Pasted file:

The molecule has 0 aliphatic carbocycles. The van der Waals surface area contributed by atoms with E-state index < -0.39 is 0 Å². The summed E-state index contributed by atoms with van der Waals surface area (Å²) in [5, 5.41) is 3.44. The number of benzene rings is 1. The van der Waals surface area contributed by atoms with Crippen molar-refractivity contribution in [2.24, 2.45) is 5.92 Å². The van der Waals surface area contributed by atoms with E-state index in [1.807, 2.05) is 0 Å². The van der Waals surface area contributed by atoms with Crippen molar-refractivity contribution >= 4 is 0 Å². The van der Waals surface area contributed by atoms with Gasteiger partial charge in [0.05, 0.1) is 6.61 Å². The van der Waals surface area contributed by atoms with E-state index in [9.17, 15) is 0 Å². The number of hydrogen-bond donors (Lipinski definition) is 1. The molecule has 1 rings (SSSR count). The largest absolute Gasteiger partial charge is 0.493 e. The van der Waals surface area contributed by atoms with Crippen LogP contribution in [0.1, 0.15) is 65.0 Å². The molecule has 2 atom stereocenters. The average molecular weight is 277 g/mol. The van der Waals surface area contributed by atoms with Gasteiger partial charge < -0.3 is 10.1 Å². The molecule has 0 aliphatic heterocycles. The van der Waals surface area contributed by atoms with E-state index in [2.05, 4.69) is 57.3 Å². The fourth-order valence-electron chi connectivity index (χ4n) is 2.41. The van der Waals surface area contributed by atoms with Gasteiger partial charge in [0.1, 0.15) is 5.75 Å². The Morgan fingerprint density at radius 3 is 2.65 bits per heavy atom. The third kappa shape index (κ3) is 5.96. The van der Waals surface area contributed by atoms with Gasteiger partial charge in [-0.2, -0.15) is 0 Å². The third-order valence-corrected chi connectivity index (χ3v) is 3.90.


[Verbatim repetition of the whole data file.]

The molecule has 0 aliphatic carbocycles. The van der Waals surface area contributed by atoms with E-state index < -0.39 is 0 Å². The summed E-state index contributed by atoms with van der Waals surface area (Å²) in [5, 5.41) is 3.44. The number of benzene rings is 1. The van der Waals surface area contributed by atoms with Crippen molar-refractivity contribution in [2.24, 2.45) is 5.92 Å². The van der Waals surface area contributed by atoms with E-state index in [1.807, 2.05) is 0 Å². The van der Waals surface area contributed by atoms with Crippen molar-refractivity contribution >= 4 is 0 Å². The van der Waals surface area contributed by atoms with Gasteiger partial charge in [0.05, 0.1) is 6.61 Å². The van der Waals surface area contributed by atoms with E-state index in [9.17, 15) is 0 Å². The number of hydrogen-bond donors (Lipinski definition) is 1. The molecule has 1 rings (SSSR count). The largest absolute Gasteiger partial charge is 0.493 e. The van der Waals surface area contributed by atoms with Crippen LogP contribution in [0.1, 0.15) is 65.0 Å². The molecule has 2 atom stereocenters. The average molecular weight is 277 g/mol. The van der Waals surface area contributed by atoms with Gasteiger partial charge < -0.3 is 10.1 Å². The molecule has 0 aliphatic heterocycles. The van der Waals surface area contributed by atoms with E-state index in [2.05, 4.69) is 57.3 Å². The fourth-order valence-electron chi connectivity index (χ4n) is 2.41. The van der Waals surface area contributed by atoms with Gasteiger partial charge in [0.1, 0.15) is 5.75 Å². The Morgan fingerprint density at radius 3 is 2.65 bits per heavy atom. The third kappa shape index (κ3) is 5.96. The van der Waals surface area contributed by atoms with Gasteiger partial charge in [-0.2, -0.15) is 0 Å². The third-order valence-corrected chi connectivity index (χ3v) is 3.90.